Georgia Highlands College

GHC Receives Fourth Grant to Increase Minority Male Retention, Graduation

The University System of Georgia has awarded Georgia Highlands College a grant of $30,000 to continue building its program for minority male students. The USG began an initiative in 2003 to improve the enrollment, retention and graduation rates of this population, whose college success lagged behind other student cohorts. Each institution has created its own program to address the issue.

The GHC program, called Georgia Highlands African-American Male and Minority Excellence, or GHAME, began in 2008 with only seven students on the Floyd campus. Today there are 110 young men in the program from all GHC sites. Dr. Jon Hershey, dean of the Humanities Division, heads up the program at Highlands. He was honored with an award from the USG in 2010 for the impressive results in retention and graduation attained by GHAME.

And the numbers continue to look impressive. From fall 2010 to fall 2011, retention for all African-American male students was 49 percent. For Latino males it was 58 percent. For GHAME members of these two groups, the numbers increase to 79 percent and 87 percent, respectively. The retention rate for all students at GHC was 47 percent. However, among GHAME members, 79 percent returned to GHC last fall. Graduation rates were also strong among these two populations: 36 percent for GHAME members versus 10 percent for the overall student population.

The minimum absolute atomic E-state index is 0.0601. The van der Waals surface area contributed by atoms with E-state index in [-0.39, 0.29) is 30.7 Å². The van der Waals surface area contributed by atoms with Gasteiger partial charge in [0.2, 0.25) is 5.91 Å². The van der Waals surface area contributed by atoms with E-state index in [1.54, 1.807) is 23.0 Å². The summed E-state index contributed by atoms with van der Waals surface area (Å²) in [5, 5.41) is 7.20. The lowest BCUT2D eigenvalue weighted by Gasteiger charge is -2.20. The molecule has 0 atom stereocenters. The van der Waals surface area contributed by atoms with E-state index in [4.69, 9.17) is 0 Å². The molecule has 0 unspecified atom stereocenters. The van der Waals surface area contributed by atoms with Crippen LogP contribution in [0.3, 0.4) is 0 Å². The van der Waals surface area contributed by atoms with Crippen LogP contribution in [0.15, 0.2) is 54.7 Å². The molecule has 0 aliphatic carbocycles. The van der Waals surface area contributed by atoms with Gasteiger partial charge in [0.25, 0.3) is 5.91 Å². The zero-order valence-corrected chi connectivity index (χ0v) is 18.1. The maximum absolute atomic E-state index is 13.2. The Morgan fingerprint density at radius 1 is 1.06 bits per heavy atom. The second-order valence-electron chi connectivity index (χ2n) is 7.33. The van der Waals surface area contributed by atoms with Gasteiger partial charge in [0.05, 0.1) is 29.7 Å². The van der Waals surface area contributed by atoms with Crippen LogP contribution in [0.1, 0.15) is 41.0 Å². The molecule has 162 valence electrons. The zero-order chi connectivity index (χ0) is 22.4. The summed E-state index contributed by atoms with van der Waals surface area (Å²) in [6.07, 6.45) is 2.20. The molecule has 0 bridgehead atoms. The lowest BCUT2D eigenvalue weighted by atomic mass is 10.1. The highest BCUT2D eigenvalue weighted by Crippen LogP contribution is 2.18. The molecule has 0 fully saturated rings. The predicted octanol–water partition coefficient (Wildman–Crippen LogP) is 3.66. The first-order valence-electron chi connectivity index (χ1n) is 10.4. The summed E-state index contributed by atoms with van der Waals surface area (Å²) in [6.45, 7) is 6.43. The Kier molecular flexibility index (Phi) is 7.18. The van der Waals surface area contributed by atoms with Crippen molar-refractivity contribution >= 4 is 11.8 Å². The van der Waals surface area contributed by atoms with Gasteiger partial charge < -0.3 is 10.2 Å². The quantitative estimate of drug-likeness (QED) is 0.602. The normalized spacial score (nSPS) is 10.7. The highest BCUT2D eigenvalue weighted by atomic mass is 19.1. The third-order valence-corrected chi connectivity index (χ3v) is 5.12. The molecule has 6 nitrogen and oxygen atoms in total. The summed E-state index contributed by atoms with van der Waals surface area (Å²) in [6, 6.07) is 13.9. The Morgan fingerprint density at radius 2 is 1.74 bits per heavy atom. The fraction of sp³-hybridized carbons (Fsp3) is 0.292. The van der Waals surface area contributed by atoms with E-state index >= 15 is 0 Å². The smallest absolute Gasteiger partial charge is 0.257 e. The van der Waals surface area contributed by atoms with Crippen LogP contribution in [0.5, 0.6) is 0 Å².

Enrollment growth among black and Latino males has also spiked. Among African-American men, it increased by 36 percent in fall 2011 over the previous fall; Latino male enrollment increased by 29 percent. GHC's enrollment as a whole increased by five percent over the previous year.

Hershey said that eight institutions received grants for their programs, but only three received the highest amount possible. GHC was one of those three. Abraham Baldwin Agricultural College and Georgia College and State University were the other two receiving the maximum amount. Other USG institutions receiving lesser grants included Armstrong Atlantic State College ($10,000), College of Coastal Georgia ($20,000), Georgia Gwinnett College ($10,000), Georgia Institute of Technology ($20,000) and Georgia Southern University ($20,000).

GHC's grant money will be used to fund activities for members of GHAME and the college's local chapter of Brother 2 Brother, a national organization that promotes the education and welfare of young black and Latino men.

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